New Geologic Map in Lincoln County

Preliminary Geologic Map of the Lower Pahranagat Lake NW Quadrangle, Lincoln County, Nevada
by Thomas Price, Michael Evans, Mahmud M. Muhammad, Max Hinson, Alexis McIntyre, Alexander Peck, Philip Hahn, and Wanda J. Taylor
Year: 2017
Series: Open-File Report 2017-03
Format: plate: 34.5 x 27.5 inches, color
Scale: 1:24,000
View/Download/Purchase: Lower Pahranagat Lake NW quadrangle, Lincoln County, Nevada, includes Paleozoic strata, a Cretaceous-Tertiary sedimentary interval, Cenozoic units, and structures of at least two different deformations.

The exposed Paleozoic formations range from Ordovician Pogonip Group to Devonian Simonson Dolomite. These rocks are mostly carbonate, but some siltstone and sandstone, including the Eureka Quartzite, are interlayered. The Cenozoic units are subdivided into an Oligocene to Miocene section and a Pliocene to Quaternary section. The Oligocene-Miocene section contains mostly ash-flow tuffs that range from the 27.57 Ma Monotony Tuff to the ~15 Ma Kane Springs Wash tuff with minor siliciclastic intervals. The Pliocene-Quaternary section consists of clast-supported conglomerate to clayey sand that was deposited in two different ages, older and younger, of alluvial to fluvial environments.

The older of the two deformations is associated with the Sevier orogeny or associated central Nevada thrust belt and Nevadaplano. The Jurassic or Cretaceous Gass Peak thrust lies to the southeast of the quadrangle and the correlative Pahranagat and Mt. Irish thrusts are exposed to the north. In the quadrangle, this deformation is represented by one small reverse fault exposed in the north and tilting of the Paleozoic rocks. The angle across the Paleogene unconformity is about 35° in the northern and central parts of the quadrangle. A paleo-hill of Paleozoic rocks against which the Tertiary-Cretaceous sedimentary unit through the 22.56 Ma Harmony Hills Tuff are in buttress unconformity occurs in the northern part of the quadrangle. The presence of this paleo-hill suggests notable erosion. The second interval of deformation occurred in the Miocene-Quaternary as shown by normal-, oblique-, and strike-slip faults. The majority of these faults cut all of the exposed tuffs indicating that they are younger than the ~15 Ma Kane Wash Tuff. Based on crosscutting relationships, at least three ages of deformation occurred within the quadrangle: (1) 22.2 and 18.6 Ma, (2) 18.6 to 15.3 Ma, and (3) post 15 Ma. The major post-15 Ma structures are part of the NE-striking, left-lateral Pahranagat shear zone (a.k.a. Pahranagat fault system). Parts of each of three major left-lateral faults of that system are exposed: the Arrowhead Mine fault in the north, the Buckhorn fault in the center, and the Maynard Lake fault in the south. The km-scale Buckhorn syncline lies just north of the Buckhorn fault and folds rocks as young as the ~15 Ma Kane Wash Tuff. This syncline plunges gently NE and is an open fold. The Buckhorn syncline is interpreted as a fault propagation fold related to left-lateral slip along the Buckhorn fault based on subparallel orientations and timing. Small strike-slip duplexes occur along the Arrowhead Mine and Maynard Lake faults. Each duplex occurs near a bend in a strike-slip fault, which suggests that the duplexes accommodate changes in fault strike.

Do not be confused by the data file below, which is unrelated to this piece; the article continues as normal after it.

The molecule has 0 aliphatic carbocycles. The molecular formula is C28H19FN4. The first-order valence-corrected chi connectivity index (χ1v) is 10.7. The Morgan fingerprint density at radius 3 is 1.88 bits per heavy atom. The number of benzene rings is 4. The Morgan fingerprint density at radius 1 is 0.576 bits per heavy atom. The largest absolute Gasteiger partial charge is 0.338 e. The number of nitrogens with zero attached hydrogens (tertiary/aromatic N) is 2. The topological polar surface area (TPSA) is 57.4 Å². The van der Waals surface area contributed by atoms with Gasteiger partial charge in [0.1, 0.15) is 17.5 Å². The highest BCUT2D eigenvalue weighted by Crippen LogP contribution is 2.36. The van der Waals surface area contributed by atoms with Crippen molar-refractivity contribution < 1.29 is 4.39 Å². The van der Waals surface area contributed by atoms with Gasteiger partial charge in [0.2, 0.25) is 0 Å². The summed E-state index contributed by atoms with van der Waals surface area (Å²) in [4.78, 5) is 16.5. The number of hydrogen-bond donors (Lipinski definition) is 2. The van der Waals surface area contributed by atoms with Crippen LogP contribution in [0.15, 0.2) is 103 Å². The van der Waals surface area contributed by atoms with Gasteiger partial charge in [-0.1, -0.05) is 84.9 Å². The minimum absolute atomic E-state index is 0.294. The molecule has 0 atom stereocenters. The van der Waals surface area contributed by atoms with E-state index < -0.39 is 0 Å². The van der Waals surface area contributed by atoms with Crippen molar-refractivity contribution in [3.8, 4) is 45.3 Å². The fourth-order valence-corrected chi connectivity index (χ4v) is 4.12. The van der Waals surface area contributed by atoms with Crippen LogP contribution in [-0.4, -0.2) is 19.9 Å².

Partial support provided by the U.S. Geological Survey, National Cooperative Mapping Program award number G15AC00157, 2015.

A note from the authors (Department of Geoscience; University of Nevada, Las Vegas): We thank James Faulds and Angela Jayko for their support of this project. We also thank our valuable field assistants Jeremy Miera and Jeffrey Kinney.

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